Yemeni protesters fill streets, calling for president's ouster

The thousands of Yemenis who turned out to protest President Ali Abdullah Saleh's rule were met with counterprotests by government supporters.

Hani Mohammed/AP Photo
Yemeni demonstrators chant slogans during a rally calling for an end to the government of President Ali Abdullah Saleh, in Sanaa, Yemen, Thursday, Jan. 27. Tens of thousands of people are calling for the Yemeni president's ouster in protests across the capital inspired by the popular revolt in Tunisia. Banner reads:'Together lets break the ruling party'.

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Thousands of Yemenis protested in the streets of Sanaa today, on the heels of popular movements in Tunisia and Egypt. The protesters are calling for the ouster of President Ali Abdullah Saleh, a US ally who has been in power for 32 years.

"The people want a change in president," protesters chanted, according to Reuters, which estimated that 10,000 had shown up at Sanaa University and about 7,000 elsewhere in the city. "Look at Tunis and what it did. Yemen's people are stronger."

Mr. Saleh was reelected in 2006 for a seven-year term, but parliament’s attempts to ease rules on presidential term limits has Yemenis worried that he will appoint himself for life, the BBC notes.

Saleh is also accused of trying to bequeath power to his son in the impoverished Middle Eastern nation that has come under increased US attention as it deals with instability on multiple fronts – a resurgent Al Qaeda movement, secessionists in its south, and a rebellion in its north.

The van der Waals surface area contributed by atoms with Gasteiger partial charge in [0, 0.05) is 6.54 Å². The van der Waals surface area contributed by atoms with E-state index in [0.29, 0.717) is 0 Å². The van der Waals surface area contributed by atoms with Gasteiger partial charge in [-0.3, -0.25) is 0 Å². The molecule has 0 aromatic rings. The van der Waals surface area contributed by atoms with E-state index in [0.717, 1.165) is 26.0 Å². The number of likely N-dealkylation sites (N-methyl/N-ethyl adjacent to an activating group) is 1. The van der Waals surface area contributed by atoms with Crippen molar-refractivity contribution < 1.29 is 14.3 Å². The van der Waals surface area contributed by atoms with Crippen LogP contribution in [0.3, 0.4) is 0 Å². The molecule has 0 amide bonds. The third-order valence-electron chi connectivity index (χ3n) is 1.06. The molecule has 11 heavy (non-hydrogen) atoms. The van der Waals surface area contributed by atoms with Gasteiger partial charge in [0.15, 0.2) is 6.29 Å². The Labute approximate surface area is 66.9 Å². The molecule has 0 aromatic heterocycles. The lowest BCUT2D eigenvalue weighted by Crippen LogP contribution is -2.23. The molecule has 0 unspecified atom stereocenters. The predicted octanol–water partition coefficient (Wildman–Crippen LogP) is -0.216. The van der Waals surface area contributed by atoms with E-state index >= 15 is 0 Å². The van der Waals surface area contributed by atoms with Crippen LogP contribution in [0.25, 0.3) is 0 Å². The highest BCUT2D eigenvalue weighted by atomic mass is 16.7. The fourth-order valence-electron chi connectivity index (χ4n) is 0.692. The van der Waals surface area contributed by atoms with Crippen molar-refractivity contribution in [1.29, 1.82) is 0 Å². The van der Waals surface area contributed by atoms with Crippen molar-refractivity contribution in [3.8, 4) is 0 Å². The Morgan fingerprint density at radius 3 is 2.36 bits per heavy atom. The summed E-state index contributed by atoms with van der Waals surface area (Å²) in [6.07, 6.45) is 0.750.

There have not yet been clashes between police and protesters, Reuters adds. Government supporters held counterprotests, with thousands using the slogan, “No to toppling democracy and the Constitution,” Al Jazeera reports.

Protesters also addressed mounting social problems in the Arab world’s poorest nation, where nearly half the population is illiterate and a third is unemployed, the BBC notes. One banner at a popular protest read: "Enough playing around, enough corruption, look at the gap between poverty and wealth."

While today’s protests are the largest mobilization, smaller ones began last week, with prominent female activist Towakil Karman arrested Sunday on charges of organizing unlicensed rallies, undermining public social peace, and inciting to commit acts of rioting. Under apparent pressure from protesters,she was released on Monday along with nearly three dozen other jailed activists, The Christian Science Monitor reported.

“We the Yemeni people have been patient for years," Mahfoutha Hassan, an older woman, told Monitor correspondent Laura Kasinof at a Monday protest. "So when the government of Tunis fell, it stirred us up.”

Yemen is the latest in the region to be taken by popular protests since Tunisia toppled its president after a month of rallies. On Tuesday, Egyptians began protesting President Hosni Mubarak's 30-year rule, facing a heavy-handed government response which sent out security forces to violently break up protests and shut down Twitter, the Monitor reported. Activists in Jordan and Algeria similarly launched antigovernment rallies over the weekend, the Los Angeles Times noted.

On whether the movements predict broad regime change in the region, Nadim Shehadi, from the London-based think tank Chatham House, told the LA Times that Tunisia’s revolt is an effect of regional shifts rather than being the main catalyst for later protests.

"If you look at the history of the last 100 years or so, you find that when the mood changes in the region it changes throughout," he said.

"After the fall of the Ottoman Empire when you had sort of liberal, pro-Western elites trying to create democratic institutions, you saw the same phenomenon in Cairo, Baghdad, Algiers, even Kabul," he explained. "When you started having the military take over after 1948, it started with a couple of coup d'etats in Syria and then 10 years later the whole region is [run by] colonels, from Algeria all the way to Indonesia."

Shehadi believes a similar period of change could be happening, but recent history is also full of false starts. The opposition "green movement" that engulfed Iran in the wake of the contested 2009 presidential elections did not spark revolutions around the region, as some had hoped.

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